4. I had not this problem: I have glasses! Very nice job!
  5. Now, the drums are really nice looking!
  6. Thanks for the comments, Paulie and Randy, I appreciate them! I'm getting nearer to the outside finish: one ce shell from the headliner is ready, I will solder the roof to the body. Then, the fun will begin!
  7. Some days ago, I bought some cloth. Not satin, but cotton. This afternoon, I experimented with that cloth with the adhesive can I found. Unfortunately, the can is too old; what came out is liquid and lump (if this is the correct word). Anyway, the first attempt is not too bad; I have to improve the lines and buy a new can. The cloth is not snow white; it should be ok with either white/blue trim or white/red trim. I still hesitate between a blue metallic or anthracite outside color. Years ago, our stores had hundreds of spray cans; now maybe 20 or 30 generic paint are exposed. It will be a problem to find the right (for me) color.
  8. Dale, are you not afraid that the rust which is in the pores will come back? Or is that sand dust? (not quite compatible with bearings...)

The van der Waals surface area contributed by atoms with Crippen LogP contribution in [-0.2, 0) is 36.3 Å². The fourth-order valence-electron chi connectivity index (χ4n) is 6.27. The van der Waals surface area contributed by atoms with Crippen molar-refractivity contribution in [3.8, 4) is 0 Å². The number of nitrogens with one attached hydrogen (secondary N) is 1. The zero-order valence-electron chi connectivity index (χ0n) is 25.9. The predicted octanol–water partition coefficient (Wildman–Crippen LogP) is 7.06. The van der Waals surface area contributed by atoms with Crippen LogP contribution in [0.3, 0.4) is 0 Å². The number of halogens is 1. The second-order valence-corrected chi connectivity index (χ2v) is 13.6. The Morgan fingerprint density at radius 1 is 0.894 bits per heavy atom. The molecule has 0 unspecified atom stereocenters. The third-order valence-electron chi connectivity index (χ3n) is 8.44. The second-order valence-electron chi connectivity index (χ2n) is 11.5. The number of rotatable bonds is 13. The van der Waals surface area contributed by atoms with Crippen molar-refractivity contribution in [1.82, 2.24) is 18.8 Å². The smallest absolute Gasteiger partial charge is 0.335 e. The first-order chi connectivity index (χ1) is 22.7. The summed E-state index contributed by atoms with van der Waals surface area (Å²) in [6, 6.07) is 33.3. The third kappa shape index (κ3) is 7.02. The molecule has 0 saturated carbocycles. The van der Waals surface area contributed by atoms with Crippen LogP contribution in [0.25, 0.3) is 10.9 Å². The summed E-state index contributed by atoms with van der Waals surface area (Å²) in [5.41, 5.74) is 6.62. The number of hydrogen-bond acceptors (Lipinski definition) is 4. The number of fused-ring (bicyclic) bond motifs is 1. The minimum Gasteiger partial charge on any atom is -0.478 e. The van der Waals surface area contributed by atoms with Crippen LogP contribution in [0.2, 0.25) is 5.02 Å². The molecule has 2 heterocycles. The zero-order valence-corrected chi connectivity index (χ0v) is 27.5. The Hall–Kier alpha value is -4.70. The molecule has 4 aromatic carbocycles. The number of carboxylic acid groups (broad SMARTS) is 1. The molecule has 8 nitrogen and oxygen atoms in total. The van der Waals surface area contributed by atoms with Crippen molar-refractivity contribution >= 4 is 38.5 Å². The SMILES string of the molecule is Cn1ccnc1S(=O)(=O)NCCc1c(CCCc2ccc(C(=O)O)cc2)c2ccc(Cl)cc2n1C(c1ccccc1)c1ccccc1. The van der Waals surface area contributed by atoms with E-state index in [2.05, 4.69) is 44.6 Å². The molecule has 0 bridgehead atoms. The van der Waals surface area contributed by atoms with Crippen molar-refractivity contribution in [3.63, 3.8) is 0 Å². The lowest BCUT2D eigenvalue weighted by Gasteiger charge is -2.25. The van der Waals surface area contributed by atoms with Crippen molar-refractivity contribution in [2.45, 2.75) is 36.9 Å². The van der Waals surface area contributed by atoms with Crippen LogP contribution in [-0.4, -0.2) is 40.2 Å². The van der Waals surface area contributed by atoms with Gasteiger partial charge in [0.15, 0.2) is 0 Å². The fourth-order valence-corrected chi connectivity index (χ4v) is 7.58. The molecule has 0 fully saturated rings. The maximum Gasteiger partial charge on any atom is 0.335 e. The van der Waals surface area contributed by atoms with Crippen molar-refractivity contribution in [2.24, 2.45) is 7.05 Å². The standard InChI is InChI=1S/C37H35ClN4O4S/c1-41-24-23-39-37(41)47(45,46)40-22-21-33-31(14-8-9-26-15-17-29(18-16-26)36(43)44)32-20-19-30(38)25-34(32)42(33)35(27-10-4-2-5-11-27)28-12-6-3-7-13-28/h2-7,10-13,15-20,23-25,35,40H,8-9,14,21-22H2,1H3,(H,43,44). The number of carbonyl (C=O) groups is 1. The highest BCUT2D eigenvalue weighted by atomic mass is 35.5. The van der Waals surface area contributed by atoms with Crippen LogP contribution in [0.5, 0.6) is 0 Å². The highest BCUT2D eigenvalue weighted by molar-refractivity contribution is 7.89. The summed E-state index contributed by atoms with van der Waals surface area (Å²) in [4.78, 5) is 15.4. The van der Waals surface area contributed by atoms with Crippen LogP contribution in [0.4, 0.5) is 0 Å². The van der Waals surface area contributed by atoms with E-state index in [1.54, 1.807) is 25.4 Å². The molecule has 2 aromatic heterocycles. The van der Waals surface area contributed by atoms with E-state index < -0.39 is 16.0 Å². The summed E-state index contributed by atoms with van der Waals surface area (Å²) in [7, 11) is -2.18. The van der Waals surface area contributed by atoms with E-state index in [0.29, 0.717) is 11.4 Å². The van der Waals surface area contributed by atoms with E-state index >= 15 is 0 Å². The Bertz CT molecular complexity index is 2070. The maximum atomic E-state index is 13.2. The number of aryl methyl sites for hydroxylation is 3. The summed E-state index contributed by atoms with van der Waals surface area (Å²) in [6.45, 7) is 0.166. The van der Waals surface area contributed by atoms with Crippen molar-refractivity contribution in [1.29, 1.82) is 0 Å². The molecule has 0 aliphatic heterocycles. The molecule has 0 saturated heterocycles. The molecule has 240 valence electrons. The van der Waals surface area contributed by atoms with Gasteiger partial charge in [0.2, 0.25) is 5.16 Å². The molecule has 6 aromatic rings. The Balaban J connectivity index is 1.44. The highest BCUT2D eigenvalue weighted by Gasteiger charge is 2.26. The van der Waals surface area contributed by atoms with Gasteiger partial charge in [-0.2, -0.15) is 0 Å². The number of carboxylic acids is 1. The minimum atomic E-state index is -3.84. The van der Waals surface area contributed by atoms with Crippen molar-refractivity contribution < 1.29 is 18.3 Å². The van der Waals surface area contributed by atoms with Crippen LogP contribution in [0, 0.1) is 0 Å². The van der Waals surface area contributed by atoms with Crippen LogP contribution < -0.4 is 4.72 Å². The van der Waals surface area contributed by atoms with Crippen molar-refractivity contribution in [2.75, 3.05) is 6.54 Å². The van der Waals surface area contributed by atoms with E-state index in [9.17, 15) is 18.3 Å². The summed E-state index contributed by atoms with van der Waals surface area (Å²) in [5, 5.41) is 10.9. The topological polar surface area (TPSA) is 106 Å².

9. I expected to have difficulties with the hood emblem: no deception here, I had some! First, I did a major mistake: I took 2 bits of brass, did a groove in the middle, and silver soldered them to have the star basis. All went well until I began with the outer square. If I silver soldered them, the whole star could come apart as the soldering was not 100%. I decided to soft solder it, knowing that the joint is very weak, especially with such small dimensions. I did a wider square, did slots until I could solder the assembly to the star. The principle is shown on the first and second picture (but this is the second emblem); then, the excess metal has to be eliminated until the appropriate thickness is obtained. All went well until one part went away because the joint was effectively too weak. I tried to solder it and, during that process, 2 other parts said good bye! At that moment, I knew that I can do another star, this time with solid material. A new square was then silver soldered and the same process of eliminating the excess brass was performed like the first try. This time all went well; I could then soft solder the base of the emblem. As you can see on the last picture, the finished emblem on the right is at 90% OK: during the soft soldering, I missed the opportunity to maybe correct a little bit the outside square shape. Fortunately, when put on the hood, this misshapen is barely visible. Doing a third emblem is no guarantee that it will be better, therefore, I let it that way. The part on the left will stay that way as I had too many hours into it to throw it away.